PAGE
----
At a certain point, hearing loss may be classified as a disability. For
How to Use Your Hearing Aids Controls
Your hearing aids are designed to adapt to your everyday auditory situations effortlessly. This means that your hearing aids will automatically adapt to your changing settings as you go from a busy convenience store, a windy beach to your quiet home. Soft sounds should be quiet but audible, while loud sounds should be loud but not uncomfortable.
Hearing aid users enjoy the capability of control over their hearing aids so that if there are sounds being produced by their hearing aid that aren’t normal, they’re able to adjust them so that sounds that aren’t meant to be there – such as a whistling sound – can be eliminated.
Some users, for instance, benefit from a volume control that allows them to increase the volume when watching TV and reduce the volume during a loud football match. Other users like the ability to switch between profiles for different sound environments, like restaurants, movies or lectures.
Controlling your hearing aid
Different kinds of hearing aids will come with different controls. However, most hearing aids have common features that you can look out for.
All hearing aids have a volume control, and this is usually a wheel or a lever on the hearing aid itself. The controls are pretty self-explanatory, but pushing the wheel or lever up turns the volume up and vice versa for turning the volume down. It may take some time to get used to volume settings, and you’ll soon learn when you need your volume a little higher and similarly, when you’d be more comfortable turning the volume down.
These enable hearing aid users to use the T setting to pick up sound more clearly at a distance or across a counter window. Sound is transferred directly to the hearing aid by a loop system, reducing most background noise. In many theatres, conference halls, booking offices and at bank counters, you will find induction loops. For listening to TV and audio equipment for example, you can also have an induction loop fitted at home.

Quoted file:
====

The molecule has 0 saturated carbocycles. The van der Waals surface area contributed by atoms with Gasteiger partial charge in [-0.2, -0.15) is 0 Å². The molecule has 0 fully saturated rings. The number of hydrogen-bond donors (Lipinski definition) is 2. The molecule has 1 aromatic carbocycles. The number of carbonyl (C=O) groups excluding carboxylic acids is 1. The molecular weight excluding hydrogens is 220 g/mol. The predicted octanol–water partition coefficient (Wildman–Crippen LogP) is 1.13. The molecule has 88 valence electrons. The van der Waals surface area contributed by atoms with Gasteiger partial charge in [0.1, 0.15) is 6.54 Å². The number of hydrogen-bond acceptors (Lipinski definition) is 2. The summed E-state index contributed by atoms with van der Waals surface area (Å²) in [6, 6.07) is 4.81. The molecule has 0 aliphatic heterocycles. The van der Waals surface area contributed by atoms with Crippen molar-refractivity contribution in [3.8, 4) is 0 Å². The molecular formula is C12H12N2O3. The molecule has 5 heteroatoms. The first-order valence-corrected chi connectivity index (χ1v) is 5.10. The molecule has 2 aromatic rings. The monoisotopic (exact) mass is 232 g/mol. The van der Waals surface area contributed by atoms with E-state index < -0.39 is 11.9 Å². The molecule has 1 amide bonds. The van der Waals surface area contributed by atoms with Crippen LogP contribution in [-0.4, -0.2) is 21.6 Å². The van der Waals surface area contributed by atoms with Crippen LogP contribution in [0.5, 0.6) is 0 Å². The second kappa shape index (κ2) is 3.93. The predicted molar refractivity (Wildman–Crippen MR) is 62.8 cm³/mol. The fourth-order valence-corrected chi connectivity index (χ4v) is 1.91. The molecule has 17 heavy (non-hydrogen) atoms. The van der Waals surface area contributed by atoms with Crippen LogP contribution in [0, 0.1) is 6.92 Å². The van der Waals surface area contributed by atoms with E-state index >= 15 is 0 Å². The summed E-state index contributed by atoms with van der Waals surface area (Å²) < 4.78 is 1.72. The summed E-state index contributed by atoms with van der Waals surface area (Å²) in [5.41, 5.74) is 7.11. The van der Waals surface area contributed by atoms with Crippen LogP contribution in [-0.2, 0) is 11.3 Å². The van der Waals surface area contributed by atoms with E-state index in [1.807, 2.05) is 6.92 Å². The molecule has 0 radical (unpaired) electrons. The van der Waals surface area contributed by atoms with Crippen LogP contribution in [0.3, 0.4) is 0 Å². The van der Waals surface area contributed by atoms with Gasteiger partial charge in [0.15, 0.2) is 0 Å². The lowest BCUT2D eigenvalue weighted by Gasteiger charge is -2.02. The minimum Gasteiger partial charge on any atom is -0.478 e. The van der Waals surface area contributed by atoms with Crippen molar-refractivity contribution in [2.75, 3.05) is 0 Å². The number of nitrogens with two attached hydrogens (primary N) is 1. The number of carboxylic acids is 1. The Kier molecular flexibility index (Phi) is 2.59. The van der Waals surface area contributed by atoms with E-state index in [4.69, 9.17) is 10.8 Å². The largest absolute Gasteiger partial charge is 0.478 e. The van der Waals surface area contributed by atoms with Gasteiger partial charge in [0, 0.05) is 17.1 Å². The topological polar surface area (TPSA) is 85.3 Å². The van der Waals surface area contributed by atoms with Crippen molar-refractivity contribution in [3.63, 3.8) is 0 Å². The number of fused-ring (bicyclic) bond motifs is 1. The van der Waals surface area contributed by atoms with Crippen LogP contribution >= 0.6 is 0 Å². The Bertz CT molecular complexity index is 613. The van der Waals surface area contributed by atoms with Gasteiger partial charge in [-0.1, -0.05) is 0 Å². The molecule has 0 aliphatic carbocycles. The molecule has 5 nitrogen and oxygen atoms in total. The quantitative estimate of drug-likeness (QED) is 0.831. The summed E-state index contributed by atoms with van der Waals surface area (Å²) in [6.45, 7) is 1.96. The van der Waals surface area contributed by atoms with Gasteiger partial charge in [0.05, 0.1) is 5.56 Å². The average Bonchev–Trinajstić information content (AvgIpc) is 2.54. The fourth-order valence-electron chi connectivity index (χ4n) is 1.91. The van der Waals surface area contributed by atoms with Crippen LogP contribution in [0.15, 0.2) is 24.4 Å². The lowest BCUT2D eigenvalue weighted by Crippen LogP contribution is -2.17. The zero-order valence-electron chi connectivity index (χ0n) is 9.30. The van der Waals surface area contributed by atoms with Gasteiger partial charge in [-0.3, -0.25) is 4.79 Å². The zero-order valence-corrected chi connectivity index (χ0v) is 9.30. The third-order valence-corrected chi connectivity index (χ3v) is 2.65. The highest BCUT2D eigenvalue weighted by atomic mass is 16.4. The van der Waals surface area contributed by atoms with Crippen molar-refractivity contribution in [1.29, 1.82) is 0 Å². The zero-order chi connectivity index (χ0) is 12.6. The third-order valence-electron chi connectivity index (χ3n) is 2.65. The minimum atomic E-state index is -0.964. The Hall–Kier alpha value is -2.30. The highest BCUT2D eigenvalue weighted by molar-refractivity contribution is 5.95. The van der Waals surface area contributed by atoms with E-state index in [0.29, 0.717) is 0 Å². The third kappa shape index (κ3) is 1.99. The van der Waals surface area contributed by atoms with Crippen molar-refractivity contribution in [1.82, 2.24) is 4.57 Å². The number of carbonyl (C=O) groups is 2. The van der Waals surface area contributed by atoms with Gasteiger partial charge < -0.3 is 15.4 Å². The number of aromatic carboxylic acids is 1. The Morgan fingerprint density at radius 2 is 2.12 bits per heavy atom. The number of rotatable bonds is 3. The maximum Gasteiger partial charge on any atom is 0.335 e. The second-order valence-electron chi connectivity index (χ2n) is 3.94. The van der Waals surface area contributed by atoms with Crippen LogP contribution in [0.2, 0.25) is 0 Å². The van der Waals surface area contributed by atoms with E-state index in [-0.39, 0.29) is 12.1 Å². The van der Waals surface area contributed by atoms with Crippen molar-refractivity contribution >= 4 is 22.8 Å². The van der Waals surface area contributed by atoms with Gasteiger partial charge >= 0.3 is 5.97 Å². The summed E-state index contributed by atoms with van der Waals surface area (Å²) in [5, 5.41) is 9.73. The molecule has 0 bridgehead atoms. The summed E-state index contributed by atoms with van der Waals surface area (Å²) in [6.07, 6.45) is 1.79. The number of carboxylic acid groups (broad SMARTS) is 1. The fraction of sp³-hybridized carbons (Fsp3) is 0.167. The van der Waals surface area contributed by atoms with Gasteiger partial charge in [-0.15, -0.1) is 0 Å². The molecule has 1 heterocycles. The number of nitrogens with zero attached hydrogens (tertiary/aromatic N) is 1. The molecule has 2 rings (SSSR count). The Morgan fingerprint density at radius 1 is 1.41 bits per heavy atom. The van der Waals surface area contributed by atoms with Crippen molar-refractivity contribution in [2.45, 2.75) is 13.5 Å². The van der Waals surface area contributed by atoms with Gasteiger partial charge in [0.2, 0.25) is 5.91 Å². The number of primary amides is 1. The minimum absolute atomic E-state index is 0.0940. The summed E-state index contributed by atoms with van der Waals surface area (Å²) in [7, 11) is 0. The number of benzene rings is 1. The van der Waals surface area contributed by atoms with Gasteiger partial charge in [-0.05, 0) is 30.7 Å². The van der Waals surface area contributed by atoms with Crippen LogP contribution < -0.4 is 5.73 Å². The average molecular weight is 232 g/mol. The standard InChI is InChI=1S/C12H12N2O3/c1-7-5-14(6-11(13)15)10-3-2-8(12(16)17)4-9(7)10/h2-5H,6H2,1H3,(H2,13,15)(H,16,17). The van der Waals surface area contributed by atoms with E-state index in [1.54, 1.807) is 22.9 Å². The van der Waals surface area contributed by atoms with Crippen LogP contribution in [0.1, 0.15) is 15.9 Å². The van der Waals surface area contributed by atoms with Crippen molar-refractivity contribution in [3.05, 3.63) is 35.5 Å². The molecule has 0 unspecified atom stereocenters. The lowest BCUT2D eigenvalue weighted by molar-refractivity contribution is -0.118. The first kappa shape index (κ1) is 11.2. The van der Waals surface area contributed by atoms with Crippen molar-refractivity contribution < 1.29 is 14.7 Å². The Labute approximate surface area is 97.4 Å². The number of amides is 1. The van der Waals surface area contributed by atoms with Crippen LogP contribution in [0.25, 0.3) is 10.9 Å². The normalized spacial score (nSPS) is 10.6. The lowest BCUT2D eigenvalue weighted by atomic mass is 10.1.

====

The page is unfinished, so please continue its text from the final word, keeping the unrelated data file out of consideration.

The t setting on your hearing aids refers to the telecoil that’s fitted inside of your hearing aids. These are essentially a receiver that takes on the sounds around you and amplifies them into your ear. This enables you to use special listening equipment, such as an induction loop or a phone described as compatible with the hearing aid.
If your hearing aid has an off-telecoil-microphone (O-T-M) switch, you'll switch to M most of the time to pick up sounds through the use of the hearing aid microphone. However, if you need to use an induction loop or hearing aid compatible telephone, your best option is to switch to T setting.
Directional microphone hearing aids help you to focus more on sounds in front of you than sounds coming from the side or behind. When there is a lot of background noise, they can be especially helpful. It's best if you switch in various situations between directional and all round sound.
Some hearing aids have other features, such as a button for changing different listening situations to different settings. Your audiologist and the device’s instruction manual can help you understand how to best utilize the various features.
Smartphone and accessory control
While your hearing aids may come fitted with controls, there are now other options you can explore. Thanks to smart technology, some hearing aids come with the ability to communicate with your smartphone, meaning you can design pre-made settings ready for different situations such as a football game, a coffee shop or even a nativity play.
Sometimes your hearing aid may have accessories that will complement the use and maximize your hearing capabilities. Students with hearing loss, for example, may have an external microphone they can give to their professor to wear so that even if the student is seated at the back of the class, they can still hear the lesson and not miss out on any vital education.
Every hearing aid has its own capabilities and is will be customized to your specific hearing loss, lifestyle and budget needs. If you’re ready to learn how to get the most out of your hearing aids or simply need some maintenance for your devices, trust the professionals at Davis Audiology. You can reach our team by calling us today at 864-655-8300.